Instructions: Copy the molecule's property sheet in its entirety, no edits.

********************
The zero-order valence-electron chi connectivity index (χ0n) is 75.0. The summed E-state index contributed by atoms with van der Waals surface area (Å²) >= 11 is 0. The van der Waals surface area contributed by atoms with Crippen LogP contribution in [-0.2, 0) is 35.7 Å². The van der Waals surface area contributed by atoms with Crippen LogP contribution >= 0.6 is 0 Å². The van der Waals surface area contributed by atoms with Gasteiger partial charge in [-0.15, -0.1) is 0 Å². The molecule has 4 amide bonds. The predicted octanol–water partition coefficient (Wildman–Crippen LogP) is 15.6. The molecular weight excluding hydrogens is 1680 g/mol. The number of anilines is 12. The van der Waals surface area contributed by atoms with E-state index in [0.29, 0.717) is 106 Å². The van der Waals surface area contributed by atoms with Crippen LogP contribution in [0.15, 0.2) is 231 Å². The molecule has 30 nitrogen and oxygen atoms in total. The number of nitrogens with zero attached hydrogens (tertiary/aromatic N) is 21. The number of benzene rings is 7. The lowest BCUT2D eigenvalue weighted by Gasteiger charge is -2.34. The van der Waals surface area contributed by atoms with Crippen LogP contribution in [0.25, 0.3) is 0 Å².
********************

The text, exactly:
The zero-order valence-electron chi connectivity index (χ0n) is 75.0. The summed E-state index contributed by atoms with van der Waals surface area (Å²) >= 11 is 0. The van der Waals surface area contributed by atoms with Crippen LogP contribution in [-0.2, 0) is 35.7 Å². The van der Waals surface area contributed by atoms with Crippen LogP contribution >= 0.6 is 0 Å². The van der Waals surface area contributed by atoms with Gasteiger partial charge in [-0.15, -0.1) is 0 Å². The molecule has 4 amide bonds. The predicted octanol–water partition coefficient (Wildman–Crippen LogP) is 15.6. The molecular weight excluding hydrogens is 1680 g/mol. The number of anilines is 12. The van der Waals surface area contributed by atoms with E-state index in [0.29, 0.717) is 106 Å². The van der Waals surface area contributed by atoms with Crippen LogP contribution in [0.15, 0.2) is 231 Å². The molecule has 30 nitrogen and oxygen atoms in total. The number of nitrogens with zero attached hydrogens (tertiary/aromatic N) is 21. The number of benzene rings is 7. The lowest BCUT2D eigenvalue weighted by Gasteiger charge is -2.34. The van der Waals surface area contributed by atoms with Crippen LogP contribution in [0.25, 0.3) is 0 Å².